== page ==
BC-STATEOFPLAY-MOVIE-REVIEW:FT – entertainment (950 words)
State of Play’
By Christopher Kelly
McClatchy Newspapers
Tense late-night phone calls; cloak-and-dagger chases through shadowy alleys of Washington; a rapidly expanding political scandal that could very well bring down the entire government; and a pair of dogged newspaper reporters determined to get the story, even if it means getting their hands very dirty in the process.
With a tip of the hat to the classic “All the President’s Men,” Kevin Macdonald’s “State of Play” updates the investigative reporter thriller to a post-9/11 age, where corporate greed and war profiteering run amok. The movie doesn’t quite work – it’s neither as ruthless as it wants to be, nor as earnest as might have been – but even when it’s misfiring it has an engrossing, old-fashioned appeal. It’s a reminder that you never realize quite how much you’ve missed something until you get a taste of it once again.
Russell Crowe plays Cal McAffrey, a Washington newspaper reporter of the old school: He costs too much; takes too long to write his stories; and has a particular disdain for the future of journalism, as represented by the newspaper’s perky twentysomething blogger, Della Frye (Rachel McAdams).
While investigating a mysterious double homicide, Cal learns that an aide to Congressman Stephen Collins (Ben Affleck) has also been murdered – and he begins to suspect a connection. His editor (Helen Mirren), mindful of the new paper’s new corporate owners, who insist on turning a profit, would much rather pursue the juicy side of the story: The married Collins was having an affair with the aide, and now his attempts to bring down a Blackwater-like defense contracting firm could be sabotaged. But Cal – who may or may not be trying to protect Collins, who just so happens to have been Cal’s college roommate – persuades her that there is a much bigger and more important story afoot.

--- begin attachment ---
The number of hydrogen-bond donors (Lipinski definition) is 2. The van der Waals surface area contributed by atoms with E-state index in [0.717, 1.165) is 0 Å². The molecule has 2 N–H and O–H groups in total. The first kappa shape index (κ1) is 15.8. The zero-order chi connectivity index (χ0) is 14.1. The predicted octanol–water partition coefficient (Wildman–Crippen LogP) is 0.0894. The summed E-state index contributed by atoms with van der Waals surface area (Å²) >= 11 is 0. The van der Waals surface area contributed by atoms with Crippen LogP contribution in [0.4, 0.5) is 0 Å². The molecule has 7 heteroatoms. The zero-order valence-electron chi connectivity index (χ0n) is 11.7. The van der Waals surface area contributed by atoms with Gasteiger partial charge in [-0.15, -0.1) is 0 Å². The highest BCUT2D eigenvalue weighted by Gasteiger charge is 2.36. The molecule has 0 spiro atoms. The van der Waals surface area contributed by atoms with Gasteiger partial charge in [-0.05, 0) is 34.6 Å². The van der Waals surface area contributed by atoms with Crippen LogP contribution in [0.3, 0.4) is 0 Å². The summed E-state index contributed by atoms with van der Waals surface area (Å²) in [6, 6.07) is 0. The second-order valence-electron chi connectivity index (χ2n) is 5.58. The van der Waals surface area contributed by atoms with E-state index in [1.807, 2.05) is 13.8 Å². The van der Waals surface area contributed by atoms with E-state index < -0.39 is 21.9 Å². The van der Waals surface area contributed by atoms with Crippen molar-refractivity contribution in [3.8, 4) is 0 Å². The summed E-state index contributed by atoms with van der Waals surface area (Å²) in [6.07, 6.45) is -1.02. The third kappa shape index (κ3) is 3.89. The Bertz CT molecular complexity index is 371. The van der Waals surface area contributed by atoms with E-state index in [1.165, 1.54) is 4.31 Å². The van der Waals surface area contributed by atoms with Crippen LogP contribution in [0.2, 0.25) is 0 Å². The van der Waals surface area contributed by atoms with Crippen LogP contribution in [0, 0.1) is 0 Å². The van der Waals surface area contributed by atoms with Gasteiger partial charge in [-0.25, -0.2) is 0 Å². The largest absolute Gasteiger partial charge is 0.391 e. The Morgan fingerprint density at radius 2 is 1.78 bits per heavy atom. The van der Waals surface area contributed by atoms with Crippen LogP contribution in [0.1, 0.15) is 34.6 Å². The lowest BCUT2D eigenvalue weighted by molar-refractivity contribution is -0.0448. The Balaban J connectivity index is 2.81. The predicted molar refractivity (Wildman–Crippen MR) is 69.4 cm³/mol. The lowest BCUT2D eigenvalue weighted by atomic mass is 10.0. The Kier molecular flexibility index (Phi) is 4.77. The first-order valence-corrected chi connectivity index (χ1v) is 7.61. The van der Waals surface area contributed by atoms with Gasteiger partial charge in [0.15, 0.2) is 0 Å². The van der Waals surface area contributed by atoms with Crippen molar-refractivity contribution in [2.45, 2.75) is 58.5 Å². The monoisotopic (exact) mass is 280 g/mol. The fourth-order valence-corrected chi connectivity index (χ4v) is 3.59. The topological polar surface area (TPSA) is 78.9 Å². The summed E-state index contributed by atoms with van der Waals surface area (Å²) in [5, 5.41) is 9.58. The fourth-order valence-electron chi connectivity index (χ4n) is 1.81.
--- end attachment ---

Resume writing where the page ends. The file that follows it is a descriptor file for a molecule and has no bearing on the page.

As you might guess, there’s a lot going on in “State of Play,” which was adapted from a six-hour British miniseries that first aired in 2003. But Macdonald, much as he did in the similarly gripping “The Last King of Scotland,” keeps the proceedings barreling along without ever losing sight of the characters. Beautifully inhabited by Crowe, with his hair long and unwashed-looking and a permanent five o’clock shadow on his face, McAfrey isn’t so much a workaholic as the kind of guy for whom life and work are the same thing.
He sinks so completely into the investigation that he doesn’t realize that his personal moral lapses are rapidly muddying his journalistic ethics. He’s matched nicely by McAdams, who manages to humanize a woman who has been written as a walking, talking symbol of everything the newer generation of journalists could stand to learn from the old guard.